THE STORY – Elmer, who is having trouble adjusting to his new life, decides to set out to find a wild island and rescue a young dragon. His adventures will lead him to encounter ferocious beasts, discover a mysterious place and make a new friendship.
THE CAST – Jacob Tremblay, Gaten Matarazzo, Whoopi Goldberg, Ian McShane, Golshifteh Farahani, Dianne Wiest, Rita Moreno, Chris O’Dowd, Judy Greer, Alan Cumming, Yara Shahidi & Jackie Earle Haley
THE TEAM – Nora Twomey (Director) & Meg LeFauve (Writer)
THE RUNNING TIME – 99 Minutes
Irish animation studio Cartoon Saloon has been slowly but steadily carving out its own remarkable section in the animation world. They have a nearly unbeatable record of feature films, including “The Secret of Kells,” “Song of the Sea,” “The Breadwinner,” and “Wolfwalkers.” Each of their critically acclaimed films received nominations for Best Animated Feature, a streak that is sure to continue with Netflix’s “My Father’s Dragon.” Full of whimsy and melancholy, this stunningly animated coming-of-age tale based on the 1948 children’s novel of the same name by Ruth Stiles Gannett is as entertaining as it is moving.
“My Father’s Dragon” follows a young boy named Elmer (Jacob Tremblay). When the store he ran with his mother (Golshifteh Farahani) is foreclosed upon, they’re forced to move to a gloomy city called Nevergreen. Broke and without many options, Elmer watches fear and sorrow creep into his mother’s soul. The boy is scared and wants to fix it all himself. After encountering a talking cat (Whoopi Goldberg) who tells him of a dragon who could help, Elmer leaves for Wild Island, a mysterious place full of wild animals and, yes, a dragon named Boris (Gaten Matarazzo). Together, Elmer and Boris must overcome fear and save the Island before Elmer can return home to his mother.
Written by Meg LeFauve and directed by Nora Twomey, “My Father’s Dragon” doesn’t skimp on challenging themes, even for a film that’s clearly aimed at a young audience. Sure, there are talking animals, a silly dragon, and no shortage of cute characters, but the depth of the story matches the cuteness. While watching his mother struggle to pay the rent and turn their misfortune around, Elmer’s fear and anger turn into a need to fix everything all by himself. This continues on Wild Island which is facing destruction as it sinks into the ocean and as Boris tries to become an after-dragon by saving the Island. Elmer puts on a brave face, fighting to solve all the problems life is throwing at home, whether he knows the answers or not. He’s full of guilt and determination, carrying the weight of the world on his shoulders even though he’s just a kid. The phenomenal writing helps these fairly adult themes resonate strongly.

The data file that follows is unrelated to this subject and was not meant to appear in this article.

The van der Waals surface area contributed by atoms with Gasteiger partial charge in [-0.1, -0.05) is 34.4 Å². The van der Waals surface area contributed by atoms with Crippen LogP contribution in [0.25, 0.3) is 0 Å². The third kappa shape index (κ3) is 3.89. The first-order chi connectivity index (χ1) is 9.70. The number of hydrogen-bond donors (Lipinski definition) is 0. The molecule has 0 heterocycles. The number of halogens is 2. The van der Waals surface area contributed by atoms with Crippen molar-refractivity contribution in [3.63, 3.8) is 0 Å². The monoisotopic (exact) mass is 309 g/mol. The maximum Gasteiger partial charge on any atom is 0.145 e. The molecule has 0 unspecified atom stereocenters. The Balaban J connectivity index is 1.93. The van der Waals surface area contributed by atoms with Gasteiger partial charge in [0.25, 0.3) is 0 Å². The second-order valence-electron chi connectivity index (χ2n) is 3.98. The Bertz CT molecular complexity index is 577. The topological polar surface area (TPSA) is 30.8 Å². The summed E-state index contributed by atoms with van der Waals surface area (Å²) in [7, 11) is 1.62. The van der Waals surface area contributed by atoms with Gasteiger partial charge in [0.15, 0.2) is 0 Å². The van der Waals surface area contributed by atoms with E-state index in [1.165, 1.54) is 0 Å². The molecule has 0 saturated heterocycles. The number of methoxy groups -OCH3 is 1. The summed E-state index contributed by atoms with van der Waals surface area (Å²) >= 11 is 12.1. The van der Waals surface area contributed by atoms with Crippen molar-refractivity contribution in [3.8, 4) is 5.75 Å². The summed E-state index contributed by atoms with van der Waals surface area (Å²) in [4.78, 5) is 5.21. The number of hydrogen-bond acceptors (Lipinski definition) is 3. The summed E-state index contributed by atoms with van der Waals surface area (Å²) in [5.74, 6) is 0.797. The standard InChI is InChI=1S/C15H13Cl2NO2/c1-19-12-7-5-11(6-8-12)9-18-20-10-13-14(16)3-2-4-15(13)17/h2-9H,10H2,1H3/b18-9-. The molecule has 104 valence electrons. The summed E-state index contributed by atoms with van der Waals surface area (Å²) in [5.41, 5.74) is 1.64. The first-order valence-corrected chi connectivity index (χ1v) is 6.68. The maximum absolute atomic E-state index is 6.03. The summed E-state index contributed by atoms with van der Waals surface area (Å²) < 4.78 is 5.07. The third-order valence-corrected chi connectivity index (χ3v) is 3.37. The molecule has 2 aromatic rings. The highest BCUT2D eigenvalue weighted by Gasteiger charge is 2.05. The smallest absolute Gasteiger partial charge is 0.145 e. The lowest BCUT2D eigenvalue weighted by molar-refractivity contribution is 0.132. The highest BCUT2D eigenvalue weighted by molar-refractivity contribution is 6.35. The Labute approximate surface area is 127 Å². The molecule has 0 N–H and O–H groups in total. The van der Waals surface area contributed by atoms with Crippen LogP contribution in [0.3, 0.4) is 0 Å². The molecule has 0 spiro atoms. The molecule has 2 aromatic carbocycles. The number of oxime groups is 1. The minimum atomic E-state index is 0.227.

Of course, the animation by Cartoon Saloon helps the story soar as well. Filled with liveliness, color, and characters that pop off the screen, it’s the most gorgeously animated film of the year. There’s a unique storybook aspect to Cartoon Saloon’s animation style that is consistently vibrant, tactile, rich, and perfectly detailed. There’s really nothing else like it in the industry today. Such style is the perfect fit for this type of story, which relies on the imaginative quality of Elmer’s journey.
The story is also vividly brought to life by the flawless vocal performances of the cast. Tremblay (who remains a reliable casting call for the animation realm after stellar work on Pixar’s “Luca“), Farahani, and Ian McShane as a gorilla all deliver outstanding performances that feel perfectly suited to their characters, but it’s Matarazzo’s performance as Boris, the dragon, that is the film’s true highlight. His infectious, bright laughter gives so much energy to the youthful, silly dragon, making the character so much fun for kids and amusing for adults. Yet he also fills Boris with an aching desire to be the dragon he’s meant to be. When failure seems inevitable for Elmer and Boris, the dragon emotionally breaks down, claiming, “The truth is I couldn’t do it anyway. That’s what I really feel at the pit of my stomach.” Matarazzo’s pitch-perfect delivery of these lines is heartbreaking. It continues to show his incredible range as a performer while highlighting screenwriter Meg LeFauve’s beautiful writing and director Nora Twomey’s heartfelt direction.
Though the original novel “My Father’s Dragon” was released much earlier, the story this Netflix animated film takes on is reminiscent of “Where The Wild Things Are.” There’s a reason these kinds of stories continue to work: a child’s imagination creates a coping mechanism for escaping to a fantastical world of creatures to deal with life’s more troubling problems as they grow into adulthood. The themes are familiar, but they still hold tremendous power for children and adults. “My Father’s Dragon” is another fun family adventure from Cartoon Saloon, who are not afraid to balance mature themes with animation geared towards kids. Such fine-tuned storytelling makes it destined to be a classic, just like the original novel, ensuring that its life lessons will still be passed on from generation to generation.